I know that there are other adaptations of P&P that were made in the past, but I haven't seen them all yet so I still can't say anything about them. But don't you just love it when you watch these different adaptations that you can't help but grab your copy and read a certain chapter and remind yourself of it? I think Jane Austen is and will always be one of the greatest writers in history. Just imagine, two centuries have passed and she's still known by most people. By the way, if you're an Austen fan and familiar with most of her works, you can visit this blog and go back to where everything first started—Jane Austen's works, from a modern-day woman's point of view.

Friday, October 16, 2009

speech choirs

If you went (or go) to a high school that holds a speech choir annually for each class and year, then you'll know what I'm talking about. So you're a class (or a section), and you'll be given a piece to memorize and perform in front of your schoolmates or batchmates and then three judges would decide which sections would win the award. It's recognition basically, and if you win this award, your class would be known. There was this speech that we did in elementary on my 5th grade that struck my mind and reminisced the past. Unlike in the Northern American schools, schools in the Philippines each have class sections per year, and they don't move and switch rooms; they all stay in that room. So having these kinds of competitions each year is normal, as there are other activities going on so once in a while students can relax and bond with their classmates and friends.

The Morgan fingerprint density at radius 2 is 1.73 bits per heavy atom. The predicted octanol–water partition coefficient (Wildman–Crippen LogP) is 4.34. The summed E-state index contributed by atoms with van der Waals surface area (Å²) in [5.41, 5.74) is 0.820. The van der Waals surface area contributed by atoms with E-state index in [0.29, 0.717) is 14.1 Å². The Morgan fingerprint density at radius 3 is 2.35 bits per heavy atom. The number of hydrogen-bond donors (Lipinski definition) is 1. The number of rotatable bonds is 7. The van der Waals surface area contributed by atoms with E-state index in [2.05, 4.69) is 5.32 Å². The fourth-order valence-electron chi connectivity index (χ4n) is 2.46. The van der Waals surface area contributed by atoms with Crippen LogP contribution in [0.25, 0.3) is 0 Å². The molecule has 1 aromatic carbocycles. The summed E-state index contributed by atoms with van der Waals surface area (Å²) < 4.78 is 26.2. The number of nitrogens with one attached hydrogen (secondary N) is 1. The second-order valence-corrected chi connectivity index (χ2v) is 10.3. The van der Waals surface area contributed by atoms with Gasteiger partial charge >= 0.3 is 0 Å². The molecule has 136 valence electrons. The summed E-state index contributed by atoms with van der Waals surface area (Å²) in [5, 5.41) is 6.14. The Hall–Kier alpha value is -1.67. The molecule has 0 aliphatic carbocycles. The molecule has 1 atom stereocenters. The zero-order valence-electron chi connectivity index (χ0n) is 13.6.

A few weeks ago, I suddenly remembered this speech that we did entitled 'I am a Filipino' by Carlos P. Romulo, the first Asian President of the United Nations Assembly. Of course, this piece was edited, to lessen the complicated words we 5th graders have never heard of. This is just something that I want to share not just for the readers, but for myself as well, to remind me of my roots and be proud of who I am, despite of the negations and disappointments happening on the beloved land. 

I am a Filipino 
by Carlos P. Romulo

I am a Filipino - inheritor of a glorious past, hostage to the uncertain future. As such I must prove equal to a two-fold task- the task of meeting my responsibility to the past, and the task of performing my obligation to the future. I sprung from a hardy race - child of many generations removed of ancient Malayan pioneers. Across the centuries, the memory comes rushing back to me: of brown-skinned men putting out to sea in ships that were as frail as their hearts were stout. Over the sea I see them come, borne upon the billowing wave and the whistling wind, carried upon the mighty swell of hope- hope in the free abundance of new land that was to be their home and their children's forever.

This is the land they sought and found. Every inch of shore that their eyes first set upon, every hill and mountain that beckoned to them with a green and purple invitation, every mile of rolling plain that their view encompassed, every river and lake that promise a plentiful living and the fruitfulness of commerce, is a hollowed spot to me.